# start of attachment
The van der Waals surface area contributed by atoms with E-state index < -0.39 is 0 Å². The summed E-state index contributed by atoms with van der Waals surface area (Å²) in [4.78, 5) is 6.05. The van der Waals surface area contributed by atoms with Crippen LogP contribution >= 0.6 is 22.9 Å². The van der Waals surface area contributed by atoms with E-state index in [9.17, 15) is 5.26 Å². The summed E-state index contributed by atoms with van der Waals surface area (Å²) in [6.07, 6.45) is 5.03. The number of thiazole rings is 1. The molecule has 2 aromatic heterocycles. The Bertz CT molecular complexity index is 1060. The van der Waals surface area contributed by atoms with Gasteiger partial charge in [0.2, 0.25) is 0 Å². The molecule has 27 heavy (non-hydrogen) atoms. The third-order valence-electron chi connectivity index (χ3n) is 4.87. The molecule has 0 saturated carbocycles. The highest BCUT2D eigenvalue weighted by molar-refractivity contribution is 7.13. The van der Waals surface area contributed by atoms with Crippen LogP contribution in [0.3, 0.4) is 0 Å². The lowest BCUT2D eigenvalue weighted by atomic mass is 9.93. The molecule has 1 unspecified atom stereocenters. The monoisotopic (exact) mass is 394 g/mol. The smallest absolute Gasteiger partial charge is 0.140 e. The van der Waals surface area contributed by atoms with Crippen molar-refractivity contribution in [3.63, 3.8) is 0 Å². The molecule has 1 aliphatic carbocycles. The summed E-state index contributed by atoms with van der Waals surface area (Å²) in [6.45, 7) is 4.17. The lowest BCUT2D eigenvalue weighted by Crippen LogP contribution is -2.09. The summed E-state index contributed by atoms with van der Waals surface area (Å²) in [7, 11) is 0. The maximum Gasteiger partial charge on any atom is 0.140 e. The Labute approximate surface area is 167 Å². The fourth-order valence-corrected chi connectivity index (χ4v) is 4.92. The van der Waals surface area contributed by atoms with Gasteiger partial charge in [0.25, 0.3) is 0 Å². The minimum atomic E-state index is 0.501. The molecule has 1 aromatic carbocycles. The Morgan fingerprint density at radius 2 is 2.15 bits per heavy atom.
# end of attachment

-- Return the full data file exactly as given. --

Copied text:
The van der Waals surface area contributed by atoms with E-state index < -0.39 is 0 Å². The summed E-state index contributed by atoms with van der Waals surface area (Å²) in [4.78, 5) is 6.05. The van der Waals surface area contributed by atoms with Crippen LogP contribution >= 0.6 is 22.9 Å². The van der Waals surface area contributed by atoms with E-state index in [9.17, 15) is 5.26 Å². The summed E-state index contributed by atoms with van der Waals surface area (Å²) in [6.07, 6.45) is 5.03. The number of thiazole rings is 1. The molecule has 2 aromatic heterocycles. The Bertz CT molecular complexity index is 1060. The van der Waals surface area contributed by atoms with Gasteiger partial charge in [0.2, 0.25) is 0 Å². The molecule has 27 heavy (non-hydrogen) atoms. The third-order valence-electron chi connectivity index (χ3n) is 4.87. The molecule has 0 saturated carbocycles. The highest BCUT2D eigenvalue weighted by molar-refractivity contribution is 7.13. The van der Waals surface area contributed by atoms with Crippen LogP contribution in [0.3, 0.4) is 0 Å². The lowest BCUT2D eigenvalue weighted by atomic mass is 9.93. The molecule has 1 unspecified atom stereocenters. The monoisotopic (exact) mass is 394 g/mol. The smallest absolute Gasteiger partial charge is 0.140 e. The van der Waals surface area contributed by atoms with Crippen molar-refractivity contribution in [3.63, 3.8) is 0 Å². The molecule has 1 aliphatic carbocycles. The summed E-state index contributed by atoms with van der Waals surface area (Å²) in [6.45, 7) is 4.17. The lowest BCUT2D eigenvalue weighted by Crippen LogP contribution is -2.09. The summed E-state index contributed by atoms with van der Waals surface area (Å²) in [7, 11) is 0. The maximum Gasteiger partial charge on any atom is 0.140 e. The Labute approximate surface area is 167 Å². The fourth-order valence-corrected chi connectivity index (χ4v) is 4.92. The van der Waals surface area contributed by atoms with Gasteiger partial charge in [0.25, 0.3) is 0 Å². The minimum atomic E-state index is 0.501. The molecule has 1 aromatic carbocycles. The Morgan fingerprint density at radius 2 is 2.15 bits per heavy atom.